February 28, 2007
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A Guide to Information on Greenhouse Gases and Ozone Depletion
Published July 1988 through June 1999
FROM VOLUME 7, NUMBER 8, AUGUST 1994
PROFESSIONAL PUBLICATIONS... CLIMATE SENSITIVITY AND FEEDBACKS
"The Role of the Tropical Super Greenhouse
Effect in Heating the Ocean," D. Lubin (Calif. Space Inst.,
Univ. California, La Jolla CA 92093), Science, 265(5169),
224-227, July 8, 1994.
Measurements in the middle infrared made with an FTIR
spectroradiometer imply an anonymously large greenhouse effect
over equatorial oceans caused by water vapor. The super
greenhouse effect that has been inferred from satellite
measurements contributes directly to heating of the sea surface.
Two items in J. Clim., 7(6), June 1994:
"Relationship Between Clouds and Sea Surface Temperatures
in the Western Tropical Pacific," A. Arking (11810
Gainsborough Rd., Potomac MD 20854), D. Ziskin, 988-1000. Uses
four years of earth radiation budget, cloud, and sea surface
temperature data to challenge the hypothesis of Ramanathan and
Collins (1991) that high-level clouds act as a thermostatic
mechanism for regulating sea surface temperatures in the tropics.
Results lend support to earlier concepts of Bjerknes and Namias
that the Pacific warm pool is the product of large-scale
circulations and air-sea interactions.
"Some Sensitivity Evaluations of Potential 2xCO2
Climate Impact on Deep Convection over Water Bodies," M.
Segal (Dept. Agronomy, Iowa State Univ., Ames IA 50011), M.J.
Mitchell, R.W. Arritt, 1014-1018. In most situations investigated
with a boundary-layer numerical model, the potential for deep
convection was slightly reduced.
"Failure of Climate Regulation in a
Geophysiological Model," J.E. Lovelock (Coombe Mill, St.
Giles on the Heath, Launceston PL15 9RY, UK), L.R. Kump, Nature,
369(6483), 732-734, June 30, 1994. (See GCCD, p. 4, July.)
"An Inquiry into the Cirrus-Cloud Thermostat
Effect for Tropical Sea Surface Temperature," K.-M. Lau
(Lab. Atmos., NASA-Goddard, Greenbelt MD 20771), C.-H. Sui et
al., Geophys. Res. Lett., 21(12), 1157-1160, June 15,
Investigates the relative importance of local vs. remote
control on cloud radiative forcing using a cumulus ensemble
model. Cloud and surface radiation forcings are much more
sensitive to the mean vertical motion associated with large-scale
tropical circulation than to local sea surface temperature. This
result is inconsistent with the cirrus-thermostat hypothesis of
Ramanathan and Collins (1991). (Discussion between Ramanathan and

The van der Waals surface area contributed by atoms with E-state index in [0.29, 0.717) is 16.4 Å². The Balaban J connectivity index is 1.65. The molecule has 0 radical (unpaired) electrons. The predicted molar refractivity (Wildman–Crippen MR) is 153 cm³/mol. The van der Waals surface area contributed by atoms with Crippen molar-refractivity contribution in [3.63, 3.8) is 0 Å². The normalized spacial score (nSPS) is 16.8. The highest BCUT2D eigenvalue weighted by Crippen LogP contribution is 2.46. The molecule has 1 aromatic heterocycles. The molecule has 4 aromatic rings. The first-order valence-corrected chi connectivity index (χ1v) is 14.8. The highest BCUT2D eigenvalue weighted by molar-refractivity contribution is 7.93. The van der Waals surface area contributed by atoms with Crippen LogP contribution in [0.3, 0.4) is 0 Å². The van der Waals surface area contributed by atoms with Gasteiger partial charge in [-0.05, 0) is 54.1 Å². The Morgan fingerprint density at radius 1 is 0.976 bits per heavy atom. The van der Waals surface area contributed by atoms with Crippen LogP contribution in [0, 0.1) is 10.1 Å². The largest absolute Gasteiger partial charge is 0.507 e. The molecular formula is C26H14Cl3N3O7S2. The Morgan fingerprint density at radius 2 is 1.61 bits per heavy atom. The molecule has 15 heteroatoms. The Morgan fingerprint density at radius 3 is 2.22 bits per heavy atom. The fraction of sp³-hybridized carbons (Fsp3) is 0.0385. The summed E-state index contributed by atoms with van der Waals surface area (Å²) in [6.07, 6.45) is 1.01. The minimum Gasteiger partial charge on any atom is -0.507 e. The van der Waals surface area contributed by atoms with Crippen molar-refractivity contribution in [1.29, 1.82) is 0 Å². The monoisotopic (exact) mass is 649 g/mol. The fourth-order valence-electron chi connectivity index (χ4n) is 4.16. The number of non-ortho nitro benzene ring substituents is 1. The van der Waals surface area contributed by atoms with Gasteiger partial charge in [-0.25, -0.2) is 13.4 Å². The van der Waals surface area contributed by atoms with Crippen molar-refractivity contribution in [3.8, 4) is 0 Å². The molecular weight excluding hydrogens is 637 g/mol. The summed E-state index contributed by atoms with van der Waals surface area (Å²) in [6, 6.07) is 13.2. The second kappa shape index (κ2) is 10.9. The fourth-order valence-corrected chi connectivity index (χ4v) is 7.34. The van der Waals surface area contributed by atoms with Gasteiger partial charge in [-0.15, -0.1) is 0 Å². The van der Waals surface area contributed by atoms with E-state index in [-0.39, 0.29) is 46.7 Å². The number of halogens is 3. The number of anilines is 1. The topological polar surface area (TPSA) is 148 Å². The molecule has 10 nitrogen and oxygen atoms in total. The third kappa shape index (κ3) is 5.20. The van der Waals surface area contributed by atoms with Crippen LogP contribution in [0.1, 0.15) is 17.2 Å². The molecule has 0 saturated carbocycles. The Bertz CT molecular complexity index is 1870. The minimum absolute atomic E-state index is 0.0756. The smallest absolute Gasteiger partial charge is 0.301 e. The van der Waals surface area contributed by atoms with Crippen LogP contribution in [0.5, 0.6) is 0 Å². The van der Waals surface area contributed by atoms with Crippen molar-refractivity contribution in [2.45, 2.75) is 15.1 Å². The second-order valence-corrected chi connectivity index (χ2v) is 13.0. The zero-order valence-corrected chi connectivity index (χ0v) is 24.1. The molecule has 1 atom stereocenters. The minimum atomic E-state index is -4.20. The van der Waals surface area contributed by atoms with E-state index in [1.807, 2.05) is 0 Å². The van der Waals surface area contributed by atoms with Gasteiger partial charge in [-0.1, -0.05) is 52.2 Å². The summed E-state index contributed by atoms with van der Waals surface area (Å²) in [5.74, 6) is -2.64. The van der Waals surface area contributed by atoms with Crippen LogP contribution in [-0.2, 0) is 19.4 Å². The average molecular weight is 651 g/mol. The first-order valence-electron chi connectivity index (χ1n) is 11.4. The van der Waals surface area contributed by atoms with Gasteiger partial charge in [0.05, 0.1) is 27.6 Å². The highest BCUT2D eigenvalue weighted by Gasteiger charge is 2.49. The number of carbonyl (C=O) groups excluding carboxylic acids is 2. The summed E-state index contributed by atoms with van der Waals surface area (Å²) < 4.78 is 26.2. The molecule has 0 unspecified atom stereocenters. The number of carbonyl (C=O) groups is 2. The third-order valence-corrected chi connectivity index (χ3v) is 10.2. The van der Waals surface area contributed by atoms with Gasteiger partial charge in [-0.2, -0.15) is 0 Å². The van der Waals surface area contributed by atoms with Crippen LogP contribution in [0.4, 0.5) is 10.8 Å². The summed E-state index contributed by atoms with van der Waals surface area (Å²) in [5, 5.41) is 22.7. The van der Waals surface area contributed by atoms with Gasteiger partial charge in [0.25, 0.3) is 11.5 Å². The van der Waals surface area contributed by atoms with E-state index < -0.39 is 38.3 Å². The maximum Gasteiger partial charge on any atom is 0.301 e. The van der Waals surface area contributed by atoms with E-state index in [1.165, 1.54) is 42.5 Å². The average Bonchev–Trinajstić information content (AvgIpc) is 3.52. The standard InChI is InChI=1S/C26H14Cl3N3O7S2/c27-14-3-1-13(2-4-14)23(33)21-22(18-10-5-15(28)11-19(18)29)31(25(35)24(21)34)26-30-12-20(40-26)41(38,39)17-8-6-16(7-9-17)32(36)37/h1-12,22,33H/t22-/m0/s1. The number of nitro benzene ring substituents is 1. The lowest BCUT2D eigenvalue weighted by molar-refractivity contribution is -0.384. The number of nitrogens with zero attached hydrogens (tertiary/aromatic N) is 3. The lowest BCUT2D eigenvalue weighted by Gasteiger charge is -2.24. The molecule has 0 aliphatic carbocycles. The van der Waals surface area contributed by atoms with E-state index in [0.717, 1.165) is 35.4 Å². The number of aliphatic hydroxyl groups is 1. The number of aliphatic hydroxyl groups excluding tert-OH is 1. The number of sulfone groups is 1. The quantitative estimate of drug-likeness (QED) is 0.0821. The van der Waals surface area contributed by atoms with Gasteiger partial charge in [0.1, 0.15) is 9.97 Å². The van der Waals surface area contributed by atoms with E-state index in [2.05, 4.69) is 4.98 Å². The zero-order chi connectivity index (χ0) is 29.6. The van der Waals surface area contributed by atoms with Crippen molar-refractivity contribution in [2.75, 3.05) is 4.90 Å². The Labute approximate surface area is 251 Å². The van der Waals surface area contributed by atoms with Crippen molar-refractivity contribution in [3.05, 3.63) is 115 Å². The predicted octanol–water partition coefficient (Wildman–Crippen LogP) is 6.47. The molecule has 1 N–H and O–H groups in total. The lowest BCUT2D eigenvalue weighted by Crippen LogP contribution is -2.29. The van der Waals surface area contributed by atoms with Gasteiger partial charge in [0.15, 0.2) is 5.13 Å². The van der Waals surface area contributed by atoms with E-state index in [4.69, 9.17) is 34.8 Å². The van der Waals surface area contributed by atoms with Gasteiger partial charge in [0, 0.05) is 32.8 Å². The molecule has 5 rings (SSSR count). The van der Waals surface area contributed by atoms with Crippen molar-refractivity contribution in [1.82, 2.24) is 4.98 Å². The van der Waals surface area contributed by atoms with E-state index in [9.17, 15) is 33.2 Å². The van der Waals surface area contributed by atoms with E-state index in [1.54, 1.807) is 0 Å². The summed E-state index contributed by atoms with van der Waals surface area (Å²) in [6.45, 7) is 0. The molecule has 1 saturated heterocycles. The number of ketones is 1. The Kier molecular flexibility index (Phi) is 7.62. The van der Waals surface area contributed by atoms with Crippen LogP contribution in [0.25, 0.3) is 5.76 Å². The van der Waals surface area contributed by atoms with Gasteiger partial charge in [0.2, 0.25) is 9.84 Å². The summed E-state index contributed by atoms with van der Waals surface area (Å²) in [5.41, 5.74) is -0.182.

Collins and the authors of this paper appears on pp. 1185-1188 of
the same issue.)
"Physics of Greenhouse Effect and Convection in
Warm Oceans," A.K. Inamdar (Ctr. Clouds, Chem. & Clim.,
Scripps Inst. Oceanog., La Jolla CA 92093), V. Ramanathan, J.
Clim., 7(5), 715-731, May 1994.
Examines the effects of deep convection on the climatological
mean vertical distributions of water vapor and its greenhouse
effect over warm oceans, and the nature of the super greenhouse
effect. Used satellite radiation budget calculations, atmospheric
soundings from ships, and radiation calculations.
"Diagnostic Study of Climate Feedback Processes
in Atmospheric General Circulation Models," M.H. Zhang
(State Univ. New York, Stony Brook NY 11794), J.J. Hack et al., J.
Geophys. Res., 99(D3), 5525-5537, Mar. 20, 1994. (See Global
"Climate Sensitivity and Tropical Moisture
Distribution," A. Sinha (Dept. Meteor., Univ. Reading, 2
Earley Gate, Whiteknights, Reading RG6 2AU, UK), M.R. Allen, ibid.,
99(D2), 3707-3716, Feb. 20, 1994.
Using a 1-D model originally proposed by Lindzen and Sun,
explores the hypothesis that drying of the tropical upper
troposphere might limit the climate's sensitivity to changes in
greenhouse forcing. The effect of humidity changes on radiative
forcing is critically sensitive to undetermined parameters in the
model. Discusses the feasibility of placing constraints on
critical parameters through satellite observations of interannual
variability of the tropical clear-sky radiation field.
"Estimating Thermal Forcings of Greenhouse
Gases from Ancient Climates: The Problem of Statistical
Confounding," C. Loehle (Environ. Res. Div., Argonne Natl.
Lab., Argonne, Ill.), Geophys. Res. Lett., 21(2), 109-111,
Jan. 15, 1994.
Argues that estimating the strength of the CO2
warming effect from statistical evaluations of past climates
based on CO2 and orbital forcing is hampered by strong
multiple correlations among CH4, CO2, ocean currents,
ice volume (and therefore albedo), dust, and nonseasalt sulfate.
"Influence of the Vertical Structure of the
Atmosphere on the Seasonal Variation of Precipitable Water and
Greenhouse Effect," S. Bony (Lab. M?t?or. Dynamique, CNRS,
Ecole Normale Superieure, 24 rue Lhomond, F-75321, Paris Cedex
05, France), J.-P. Duvel, J. Geophys. Res., 99(D6),
12,963-12,980, June 20, 1994.
"A One-Dimensional Study of Possible Cirrus
Cloud Feedbacks," A. Sinha (Dept. Meteor., Univ. Reading, 2
Earley Gate, Whiteknights, Reading RG6 2AU, UK), K.P. Shine, J.
Clim., 7(1), 158-173, Jan. 1994.
"Large-Scale Effects on the Regulation of
Tropical Sea Surface Temperature," D.L. Hartmann (Dept.
Atmos. Sci., AK-40, Univ. Washington, Seattle WA 98195), M.L.
Michelsen, ibid., 6(11), 2049-2062, Nov. 1993.
"Large-Scale Variability of Atmospheric Deep
Convection in Relation to Sea Surface Temperature in the
Tropics," C. Zhang (JISAO, GJ-40, Univ. Washington, Seattle
WA 98195), ibid., 6(10), 1898-1913, Oct. 1993.
"Using Satellite Infrared Data in Studies of
Variabilities of the Western Pacific Warm Pool, Science,
262(5132), 440-441, Oct. 15, 1993. Comment by J.J. Bates (CMDL,
ERL, NOAA, 325 Broadway, Boulder CO 80303) et al. Response by
X.-H. Yan (Ctr. Remote Sensing, Marine Studies, Univ. Delaware,
Newark DE 19716) et al.
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